Overall, it's the desire to tell something new that's the greatest strength of the story. To tell a fundamentally Martian story for an audience that is unlikely to ever go to the place is an impressive achievement. It was written 20 years ago, and only dated in its optimistic timeline for interplanetary exploration. The problems of warring nations, boundless greed, overpopulation, environmental collapse and transnationalism are perhaps more familiar now than they were at the end of the Cold War. What really rings true though are the pages after pages of arguments on things I wish people cared more about. If you're like me and bored of people talking about 'cuts,' 'taxes,' and 'entitlements,' like these were the only things worth debating, Red Mars might be a welcome.

Comments

Popular posts from this blog

Reading Response to "A Good Man is Hard to Find."

Reader Response to “A Good Man is Hard to Find” Morgan Crooks I once heard Flannery O’Connor’s work introduced as a project to describe a world denied God’s grace. This critic of O’Connor’s work meant the Christian idea that a person’s misdeeds, mistakes, and sins could be sponged away by the power of Jesus’ sacrifice at Crucifixion. The setting of her stories often seem to be monstrous distortions of the real world. These are stories where con men steal prosthetic limbs, hired labor abandons mute brides in rest stops, and bizarre, often disastrous advice is imparted.  O’Connor herself said of this reputation for writing ‘grotesque’ stories that ‘anything that comes out of the South is going to be called grotesque by the northern reader, unless it is grotesque, in which case it is going to be called realistic.’ This is both a witty observation and a piece of advice while reading O’Connor’s work. These are stories about pain and lies and ugliness. The brutality that happens to characters …

Arisia 2019: Wrap Report

Arisia 2019 is over!

It’s back to the real world this week after an entire weekend in Arisia 2019. I go to this convention every year, but this one will definitely be special to me. For one thing, this is the year that felt, at least for a moment, like it wasn’t going to happen. If the debacle with the e-board wasn’t enough, there was the strike at the Westin. The convention felt slimmer this year for sure. A lot of people self-selected to not come this year and honestly with the smaller, more confined venue of the Boston Park Plaza, that was a decision enormously beneficial to my enjoyment of this con.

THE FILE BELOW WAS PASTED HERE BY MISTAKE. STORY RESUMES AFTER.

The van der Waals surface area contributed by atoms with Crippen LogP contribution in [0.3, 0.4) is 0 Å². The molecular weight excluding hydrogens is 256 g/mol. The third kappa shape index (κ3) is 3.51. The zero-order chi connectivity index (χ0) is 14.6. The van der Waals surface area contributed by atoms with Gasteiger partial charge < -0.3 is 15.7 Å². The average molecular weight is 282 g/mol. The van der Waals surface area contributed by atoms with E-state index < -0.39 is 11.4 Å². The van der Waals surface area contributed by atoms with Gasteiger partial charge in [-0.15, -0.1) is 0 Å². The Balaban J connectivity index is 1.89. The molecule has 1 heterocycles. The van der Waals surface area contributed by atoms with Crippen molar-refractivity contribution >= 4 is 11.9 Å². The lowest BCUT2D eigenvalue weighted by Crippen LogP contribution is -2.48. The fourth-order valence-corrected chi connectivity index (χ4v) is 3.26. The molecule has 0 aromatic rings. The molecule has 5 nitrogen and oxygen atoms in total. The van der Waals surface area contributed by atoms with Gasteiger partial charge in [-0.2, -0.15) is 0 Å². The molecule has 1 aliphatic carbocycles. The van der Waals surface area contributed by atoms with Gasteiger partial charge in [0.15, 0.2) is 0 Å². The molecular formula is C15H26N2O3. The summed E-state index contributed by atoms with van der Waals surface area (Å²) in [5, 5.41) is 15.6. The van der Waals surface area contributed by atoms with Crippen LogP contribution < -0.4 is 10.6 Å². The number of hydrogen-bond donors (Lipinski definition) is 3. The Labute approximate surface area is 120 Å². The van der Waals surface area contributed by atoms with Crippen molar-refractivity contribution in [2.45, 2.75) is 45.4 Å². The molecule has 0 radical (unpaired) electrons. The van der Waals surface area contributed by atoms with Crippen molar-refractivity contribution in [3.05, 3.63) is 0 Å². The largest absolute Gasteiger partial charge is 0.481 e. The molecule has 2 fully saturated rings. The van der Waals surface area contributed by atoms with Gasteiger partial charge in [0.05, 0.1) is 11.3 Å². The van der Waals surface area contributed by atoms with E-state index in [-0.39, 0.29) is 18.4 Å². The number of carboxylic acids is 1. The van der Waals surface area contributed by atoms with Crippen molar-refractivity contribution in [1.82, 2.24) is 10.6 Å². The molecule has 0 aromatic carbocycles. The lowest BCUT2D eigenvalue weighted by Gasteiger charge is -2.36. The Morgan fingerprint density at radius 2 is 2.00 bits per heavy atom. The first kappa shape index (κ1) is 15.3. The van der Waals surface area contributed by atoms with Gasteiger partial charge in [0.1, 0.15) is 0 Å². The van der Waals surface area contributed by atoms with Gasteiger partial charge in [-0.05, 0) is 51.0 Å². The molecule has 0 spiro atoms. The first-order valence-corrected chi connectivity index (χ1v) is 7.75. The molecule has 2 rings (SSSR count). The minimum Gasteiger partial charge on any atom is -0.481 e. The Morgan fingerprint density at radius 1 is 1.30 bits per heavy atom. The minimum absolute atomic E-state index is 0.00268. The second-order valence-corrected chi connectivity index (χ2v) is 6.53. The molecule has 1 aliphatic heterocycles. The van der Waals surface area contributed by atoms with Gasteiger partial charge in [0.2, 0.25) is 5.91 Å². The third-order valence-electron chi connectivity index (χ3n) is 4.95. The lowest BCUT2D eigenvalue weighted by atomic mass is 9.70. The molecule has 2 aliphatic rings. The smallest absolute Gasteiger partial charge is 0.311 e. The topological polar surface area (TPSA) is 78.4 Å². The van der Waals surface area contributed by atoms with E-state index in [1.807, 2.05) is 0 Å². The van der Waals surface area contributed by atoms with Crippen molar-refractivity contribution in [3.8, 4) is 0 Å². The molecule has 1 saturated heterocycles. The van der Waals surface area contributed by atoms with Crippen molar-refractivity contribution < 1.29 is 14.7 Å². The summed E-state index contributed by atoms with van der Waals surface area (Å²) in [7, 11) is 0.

I had a blast. I was more invested in the panels this year because I wrote a portion of them. It’s one thing to go to a panel and listen for reading suggestions, or new ideas, or people to follow on social media, but it’s quite another to put together a panel of people to create a very specific conversation and then get to sit back to see how the discussion plays out. I loved that aspect…

Thoughts on the Marvel Cinematic Universe

Anything that persists for an entire decade as a recurring entertainment event begins to mean more than simple entertainment. It’s inevitable that once a franchise like the MCU has continued for long enough that its overall significance has to be factored in. I don’t think fans quite appreciate what genre movies like these used to be like before MCU.

It’s really not the special effects or effective mix of humor, action, and character development. It’s the fact that all three of things happen within the persistent universe. Because no Marvel movie is the last Marvel movie, and there’s always another one to develop the characters, fans have a different relationship to this franchise.

It’s more like what comic books are, obviously, where no matter what crazy stuff goes on in a crossover event, you have a reasonable expectation that your favorite character will be back the next month or the month after that.

There have been good MCU movies, mediocre movies, and one that I’m pretty sure quali…